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Detroit Bankrupt: To See Detroit's Decline, Look at 40 Years Of Federal Policy. In 1960, the richest per capita city in America, according to the U.S.

Detroit Bankrupt: To See Detroit's Decline, Look at 40 Years Of Federal Policy

Census Bureau, was Detroit. Today Detroit has filed for bankruptcy, the largest American city to do so. This tragedy is a stark reminder of the unintended consequences of federal legislation that resulted in white flight and caused Detroit's current problems. Before we examine what truly caused the decimation of one the world’s richest cities, let us review just how rapidly the conditions in Detroit have declined. Sixty percent (60%) of all of Detroit’s children are living in poverty. From the New York Times to the Washington Post and across the blue-to-red political spectrum, near universal agreement calls for “letting Detroit go bankrupt.” A major reason for Detroit’s economic woes is often cited from a review of U.S. 2010 Census data, which notes Michigan lost 48% of all its manufacturing jobs from 2000-2010.

A major portion of the answer can be found in national reporting concerning the actual effects of NAFTA. Detroit and Deindustrialization. This article is from Dollars & Sense: Real World Economics, available at This article is from the September/October 2013 issue of Dollars & Sense magazine.

Detroit and Deindustrialization

Questions and Answers with Barry Bluestone By Barry Bluestone | September/October 2013 This July, the city of Detroit—half a century ago the jewel of U.S. industry and technology, and the unofficial capital of the U.S. labor movement—declared bankruptcy. Since its heyday in the 1950s, Detroit has seen the departure of most of the auto plants, first to surrounding suburbs, then further afield, and a downward spiral of the city’s economy. The factors involved in the city’s bankruptcy include multiple issues covered in the pages of Dollars & Sense in recent years. Detroit’s Heyday: A One-Industry Town If you were to play word association, the reaction you would get to the word “Detroit” would change dramatically between the 1950s-1960s and the present.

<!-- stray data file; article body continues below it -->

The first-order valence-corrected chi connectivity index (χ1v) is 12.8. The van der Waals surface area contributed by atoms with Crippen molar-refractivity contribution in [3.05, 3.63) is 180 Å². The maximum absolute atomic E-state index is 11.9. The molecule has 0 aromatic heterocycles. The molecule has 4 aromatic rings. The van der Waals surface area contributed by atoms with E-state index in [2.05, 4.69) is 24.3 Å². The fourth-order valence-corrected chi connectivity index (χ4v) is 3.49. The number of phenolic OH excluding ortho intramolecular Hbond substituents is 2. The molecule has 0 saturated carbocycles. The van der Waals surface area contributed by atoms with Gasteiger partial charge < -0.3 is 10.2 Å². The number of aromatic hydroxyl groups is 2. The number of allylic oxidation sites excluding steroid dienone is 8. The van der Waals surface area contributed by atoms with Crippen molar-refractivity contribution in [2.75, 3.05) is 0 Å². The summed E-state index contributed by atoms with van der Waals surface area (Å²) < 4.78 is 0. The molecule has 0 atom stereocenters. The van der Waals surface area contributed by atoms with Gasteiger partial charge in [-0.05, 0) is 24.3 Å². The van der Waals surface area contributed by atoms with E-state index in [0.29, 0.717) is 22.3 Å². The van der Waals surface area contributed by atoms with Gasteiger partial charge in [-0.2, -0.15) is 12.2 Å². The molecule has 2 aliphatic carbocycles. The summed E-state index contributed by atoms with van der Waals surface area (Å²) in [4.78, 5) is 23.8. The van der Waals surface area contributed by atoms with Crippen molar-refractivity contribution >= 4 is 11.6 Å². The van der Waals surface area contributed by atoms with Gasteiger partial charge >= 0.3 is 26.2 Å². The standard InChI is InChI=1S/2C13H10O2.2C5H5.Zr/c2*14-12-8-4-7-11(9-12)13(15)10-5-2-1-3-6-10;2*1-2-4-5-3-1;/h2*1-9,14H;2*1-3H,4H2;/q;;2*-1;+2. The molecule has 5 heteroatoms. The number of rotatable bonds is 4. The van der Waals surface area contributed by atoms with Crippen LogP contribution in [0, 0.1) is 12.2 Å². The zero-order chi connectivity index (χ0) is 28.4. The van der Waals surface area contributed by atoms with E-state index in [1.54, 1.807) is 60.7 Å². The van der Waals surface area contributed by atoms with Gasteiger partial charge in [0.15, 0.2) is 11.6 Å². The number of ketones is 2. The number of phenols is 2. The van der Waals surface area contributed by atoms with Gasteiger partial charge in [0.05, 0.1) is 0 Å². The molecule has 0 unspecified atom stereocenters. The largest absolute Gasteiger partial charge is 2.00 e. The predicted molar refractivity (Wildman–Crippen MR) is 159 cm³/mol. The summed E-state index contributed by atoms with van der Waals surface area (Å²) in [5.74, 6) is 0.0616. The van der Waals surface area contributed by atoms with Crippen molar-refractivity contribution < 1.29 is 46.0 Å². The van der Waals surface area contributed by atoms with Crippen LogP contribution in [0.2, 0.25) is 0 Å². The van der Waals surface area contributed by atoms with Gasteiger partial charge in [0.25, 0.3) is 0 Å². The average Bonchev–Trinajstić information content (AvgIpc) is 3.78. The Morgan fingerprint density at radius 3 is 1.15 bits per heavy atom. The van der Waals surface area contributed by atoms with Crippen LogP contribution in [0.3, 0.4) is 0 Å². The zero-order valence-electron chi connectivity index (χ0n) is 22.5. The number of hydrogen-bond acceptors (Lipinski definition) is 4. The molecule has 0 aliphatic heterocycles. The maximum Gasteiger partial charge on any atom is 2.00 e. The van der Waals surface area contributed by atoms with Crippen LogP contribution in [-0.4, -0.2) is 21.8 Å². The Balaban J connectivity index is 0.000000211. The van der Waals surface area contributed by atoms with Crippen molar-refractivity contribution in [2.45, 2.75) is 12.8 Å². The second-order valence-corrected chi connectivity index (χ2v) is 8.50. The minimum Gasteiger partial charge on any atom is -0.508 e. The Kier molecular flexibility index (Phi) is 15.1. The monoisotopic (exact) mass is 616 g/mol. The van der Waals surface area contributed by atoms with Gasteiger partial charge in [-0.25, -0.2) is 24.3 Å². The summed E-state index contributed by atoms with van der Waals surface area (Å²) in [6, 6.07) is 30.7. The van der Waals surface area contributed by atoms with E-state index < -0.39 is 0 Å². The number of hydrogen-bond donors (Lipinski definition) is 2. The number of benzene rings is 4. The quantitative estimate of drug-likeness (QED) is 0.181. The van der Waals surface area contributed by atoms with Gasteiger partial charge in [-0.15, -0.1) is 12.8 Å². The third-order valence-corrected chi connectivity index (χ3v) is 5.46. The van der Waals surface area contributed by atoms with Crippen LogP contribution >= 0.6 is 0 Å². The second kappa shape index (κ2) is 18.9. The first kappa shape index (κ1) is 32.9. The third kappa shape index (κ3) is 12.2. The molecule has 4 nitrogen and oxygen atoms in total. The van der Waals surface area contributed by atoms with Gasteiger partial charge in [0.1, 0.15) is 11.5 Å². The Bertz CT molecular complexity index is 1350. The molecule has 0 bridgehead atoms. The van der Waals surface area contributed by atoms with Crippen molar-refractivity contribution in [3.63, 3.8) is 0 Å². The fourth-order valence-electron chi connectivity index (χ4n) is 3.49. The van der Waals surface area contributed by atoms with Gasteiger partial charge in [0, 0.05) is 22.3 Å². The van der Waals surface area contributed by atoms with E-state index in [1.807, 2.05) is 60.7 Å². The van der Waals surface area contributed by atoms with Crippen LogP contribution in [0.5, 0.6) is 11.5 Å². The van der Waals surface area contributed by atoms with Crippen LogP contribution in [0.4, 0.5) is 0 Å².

Packard Automotive Plant, East Grand Boulevard on Detroit’s east side, 2006.

Money

Racial Tensions. White Arrival/Current. Population. Marilyn Salenger: ‘White flight’ and Detroit’s decline. By Marilyn Salenger By Marilyn Salenger July 21, 2013 Marilyn Salenger is president of Strategic Communications Services and a former correspondent and news anchor for several CBS stations.

Marilyn Salenger: ‘White flight’ and Detroit’s decline

An almost palpable sadness has swept across the country at the news that the city of Detroit has filed for bankruptcy. While the possibility of this had been discussed, the reality of what was once the fourth-largest city in the United States sinking to such depths is disheartening, a moment people will remember for years to come. To understand that the decline and bankruptcy represent so much more than dollars and cents requires a step back to a time that many would prefer to forget but remains unforgettable.

In the late 1960s,racial tensions engulfed parts of our country, at the cost of lost lives and abject destruction. It was the beginning of the ending we are now seeing for a city that once stood tall with head held high. Opinions Orlando Shooting Updates post_newsletter348 follow-orlando true after3th.

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